20 Apr Jaffna, a coveted land of freedom
Re-emergence of a historic city
From 1983 to 2009 there was a civil war in Sri Lanka between the governing Sinhalese majority and the northern Tamil minority. Today the region is slowly developing again after a protracted conflict that left deep scars among the population and destroyed a great many buildings in the northern region. Since October 2014 and after 25 years of interruption, trains have been running once again between Colombo, the economic capital of Sri Lanka, and Jaffna.
Located at the northern end of the island, the Jaffna peninsula is the area closest to neighbouring country India. It bears similarities with Southern India, sharing Tamil and Hindu customs and traditions. The cultural contrast between the north of Sri Lanka and the rest of the country is obvious, since the main language spoken in the north is Tamil. The cuisine is totally vegetarian, the vibrant landscapes are sumptuous. The Hindu religion is prevalent but cohabits with other religions, including Buddhism, Christianism and Islam. The population is very friendly, proud of their heritage and happy to share it. They will welcome you with open arms and a beaming smile despite the sufferings they had to endure!
Things to do in Jaffna
Come and discover multi-faceted Jaffna: a city scarred by war, yet a green and lush trading place, with temples, churches and mosques that underline Jaffna’s religious plurality. Whether you choose to visit Jaffna on a bus, on a bicycle or with a tuk-tuk, the city’s authentic charm will surprise you.
There are many must-see sites in Jaffna and on the peninsula :
– Nallur Kandaswamy Kovil is the most important “kovil” (Hindu temple with a typical Tamil architecture) in Jaffna and in the whole country. It is dedicated to Skanda or Lord Murugan, the god of war, and is renowned for its “pujas” (prayers or offerings). There are many other Hindu temples in Jaffna such as Selva Sannithi, Sri Naga Vihara and Vaddu Kannaki Amman.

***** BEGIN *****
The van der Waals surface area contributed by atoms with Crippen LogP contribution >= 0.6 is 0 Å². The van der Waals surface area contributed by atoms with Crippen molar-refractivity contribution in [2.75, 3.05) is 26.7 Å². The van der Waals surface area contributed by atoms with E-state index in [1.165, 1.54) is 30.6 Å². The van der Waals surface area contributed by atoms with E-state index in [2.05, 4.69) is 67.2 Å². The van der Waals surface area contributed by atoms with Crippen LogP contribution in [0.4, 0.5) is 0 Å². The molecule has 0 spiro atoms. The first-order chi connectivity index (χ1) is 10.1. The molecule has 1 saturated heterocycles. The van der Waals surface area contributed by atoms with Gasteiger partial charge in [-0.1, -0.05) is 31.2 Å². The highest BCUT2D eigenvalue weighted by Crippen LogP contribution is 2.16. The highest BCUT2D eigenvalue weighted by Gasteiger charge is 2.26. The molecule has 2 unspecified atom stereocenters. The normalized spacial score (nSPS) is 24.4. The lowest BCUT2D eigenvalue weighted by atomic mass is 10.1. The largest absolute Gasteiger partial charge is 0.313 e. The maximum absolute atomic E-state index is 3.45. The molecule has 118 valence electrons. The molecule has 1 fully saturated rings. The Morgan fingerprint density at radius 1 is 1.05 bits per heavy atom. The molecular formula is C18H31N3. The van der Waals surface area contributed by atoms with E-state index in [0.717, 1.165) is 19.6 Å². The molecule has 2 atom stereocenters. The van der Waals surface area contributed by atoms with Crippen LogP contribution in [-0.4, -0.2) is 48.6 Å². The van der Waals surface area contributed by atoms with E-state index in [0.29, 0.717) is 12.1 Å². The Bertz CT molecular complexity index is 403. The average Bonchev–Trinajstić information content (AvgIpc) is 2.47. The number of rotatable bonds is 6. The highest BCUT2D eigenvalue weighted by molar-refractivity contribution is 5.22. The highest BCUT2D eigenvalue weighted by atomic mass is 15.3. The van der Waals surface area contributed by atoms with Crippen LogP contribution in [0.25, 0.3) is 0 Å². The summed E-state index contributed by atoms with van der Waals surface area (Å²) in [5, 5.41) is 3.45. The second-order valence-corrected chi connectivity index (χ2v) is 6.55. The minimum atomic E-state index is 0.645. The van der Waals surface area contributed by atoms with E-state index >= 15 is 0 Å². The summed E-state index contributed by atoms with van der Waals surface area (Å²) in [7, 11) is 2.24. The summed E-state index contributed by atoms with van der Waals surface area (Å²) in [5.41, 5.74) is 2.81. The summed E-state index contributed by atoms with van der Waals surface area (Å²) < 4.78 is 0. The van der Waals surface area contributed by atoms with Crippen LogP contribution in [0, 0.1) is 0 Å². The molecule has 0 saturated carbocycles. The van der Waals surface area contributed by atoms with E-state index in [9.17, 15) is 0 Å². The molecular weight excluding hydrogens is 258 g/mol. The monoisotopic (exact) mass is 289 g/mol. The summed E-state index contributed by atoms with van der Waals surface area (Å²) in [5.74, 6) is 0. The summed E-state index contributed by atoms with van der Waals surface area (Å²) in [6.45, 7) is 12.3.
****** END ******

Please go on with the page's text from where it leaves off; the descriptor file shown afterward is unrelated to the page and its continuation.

– The Jaffna Public Library, symbol and pride of the Tamil population, has now been completely renovated after being set on fire by Sinhalese mobs in 1981. At the time of its destruction, the library was one of the largest in Asia, with more than 97,000 books and ancient manuscripts;
– The Jaffna Fort, currently being renovated, overlooks the city. Built by the Portuguese in the 17thcentury then rebuilt by the Dutch, its size and distinct European style set it apart from the city’s other edifices ;
– The islands off the coast of Jaffna, such as Nainativu, a sacred site with two well-known temples (the Nagapooshani Amman Hindu temple and the Nagadipa Buddhist temple), or Delft and its unexplored landscapes;
– The town of Keerimalai, known for its mineral water spring with healing properties, and where visitors can bathe in the sacred pools;
– Point Pedro, a harbour town at the extremity of the Jaffna peninsula where you can see ray fishing and colonial remains ;
– Elephant Pass, a narrow causeway that connects the Jaffna peninsula to the rest of the island.
Please note that foreign visitors have to apply for an authorisation to travel to the north.